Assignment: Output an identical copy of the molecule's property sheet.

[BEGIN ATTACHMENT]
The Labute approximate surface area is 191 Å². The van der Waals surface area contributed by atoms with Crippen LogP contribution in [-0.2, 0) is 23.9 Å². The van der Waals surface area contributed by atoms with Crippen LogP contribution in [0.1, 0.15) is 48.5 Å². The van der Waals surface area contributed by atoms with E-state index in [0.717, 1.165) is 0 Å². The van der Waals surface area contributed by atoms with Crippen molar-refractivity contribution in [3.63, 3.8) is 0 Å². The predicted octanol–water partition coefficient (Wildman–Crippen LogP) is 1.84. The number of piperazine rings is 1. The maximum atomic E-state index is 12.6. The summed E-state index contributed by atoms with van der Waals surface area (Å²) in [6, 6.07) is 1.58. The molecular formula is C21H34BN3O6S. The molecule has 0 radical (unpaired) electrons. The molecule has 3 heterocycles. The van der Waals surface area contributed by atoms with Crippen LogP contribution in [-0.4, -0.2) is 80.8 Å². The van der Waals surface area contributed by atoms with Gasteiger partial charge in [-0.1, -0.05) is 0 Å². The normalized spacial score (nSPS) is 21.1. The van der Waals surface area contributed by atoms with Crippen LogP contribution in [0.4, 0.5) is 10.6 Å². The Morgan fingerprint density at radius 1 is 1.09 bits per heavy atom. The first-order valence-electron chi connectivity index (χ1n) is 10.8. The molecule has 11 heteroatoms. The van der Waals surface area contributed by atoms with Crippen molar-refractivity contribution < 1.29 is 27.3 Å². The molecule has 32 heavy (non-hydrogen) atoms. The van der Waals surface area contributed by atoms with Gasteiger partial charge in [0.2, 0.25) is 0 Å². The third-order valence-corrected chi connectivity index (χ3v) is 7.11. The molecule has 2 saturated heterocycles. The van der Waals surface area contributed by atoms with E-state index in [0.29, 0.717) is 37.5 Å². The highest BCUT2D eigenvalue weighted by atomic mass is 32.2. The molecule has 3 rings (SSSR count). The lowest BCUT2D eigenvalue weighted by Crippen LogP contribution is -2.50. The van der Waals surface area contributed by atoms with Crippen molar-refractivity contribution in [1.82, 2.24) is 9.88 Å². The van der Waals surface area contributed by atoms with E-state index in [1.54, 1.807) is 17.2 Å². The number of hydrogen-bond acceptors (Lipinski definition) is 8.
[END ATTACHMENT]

The Labute approximate surface area is 191 Å². The van der Waals surface area contributed by atoms with Crippen LogP contribution in [-0.2, 0) is 23.9 Å². The van der Waals surface area contributed by atoms with Crippen LogP contribution in [0.1, 0.15) is 48.5 Å². The van der Waals surface area contributed by atoms with E-state index in [0.717, 1.165) is 0 Å². The van der Waals surface area contributed by atoms with Crippen molar-refractivity contribution in [3.63, 3.8) is 0 Å². The predicted octanol–water partition coefficient (Wildman–Crippen LogP) is 1.84. The number of piperazine rings is 1. The maximum atomic E-state index is 12.6. The summed E-state index contributed by atoms with van der Waals surface area (Å²) in [6, 6.07) is 1.58. The molecular formula is C21H34BN3O6S. The molecule has 0 radical (unpaired) electrons. The molecule has 3 heterocycles. The van der Waals surface area contributed by atoms with Crippen LogP contribution in [-0.4, -0.2) is 80.8 Å². The van der Waals surface area contributed by atoms with Gasteiger partial charge in [-0.1, -0.05) is 0 Å². The normalized spacial score (nSPS) is 21.1. The van der Waals surface area contributed by atoms with Crippen LogP contribution in [0.4, 0.5) is 10.6 Å². The Morgan fingerprint density at radius 1 is 1.09 bits per heavy atom. The first-order valence-electron chi connectivity index (χ1n) is 10.8. The molecule has 11 heteroatoms. The van der Waals surface area contributed by atoms with Crippen molar-refractivity contribution < 1.29 is 27.3 Å². The molecule has 32 heavy (non-hydrogen) atoms. The van der Waals surface area contributed by atoms with Gasteiger partial charge in [0.2, 0.25) is 0 Å². The third-order valence-corrected chi connectivity index (χ3v) is 7.11. The molecule has 2 saturated heterocycles. The van der Waals surface area contributed by atoms with E-state index in [0.29, 0.717) is 37.5 Å². The highest BCUT2D eigenvalue weighted by atomic mass is 32.2. The molecule has 3 rings (SSSR count). The lowest BCUT2D eigenvalue weighted by Crippen LogP contribution is -2.50. The van der Waals surface area contributed by atoms with Crippen molar-refractivity contribution in [1.82, 2.24) is 9.88 Å². The van der Waals surface area contributed by atoms with E-state index in [1.54, 1.807) is 17.2 Å². The number of hydrogen-bond acceptors (Lipinski definition) is 8.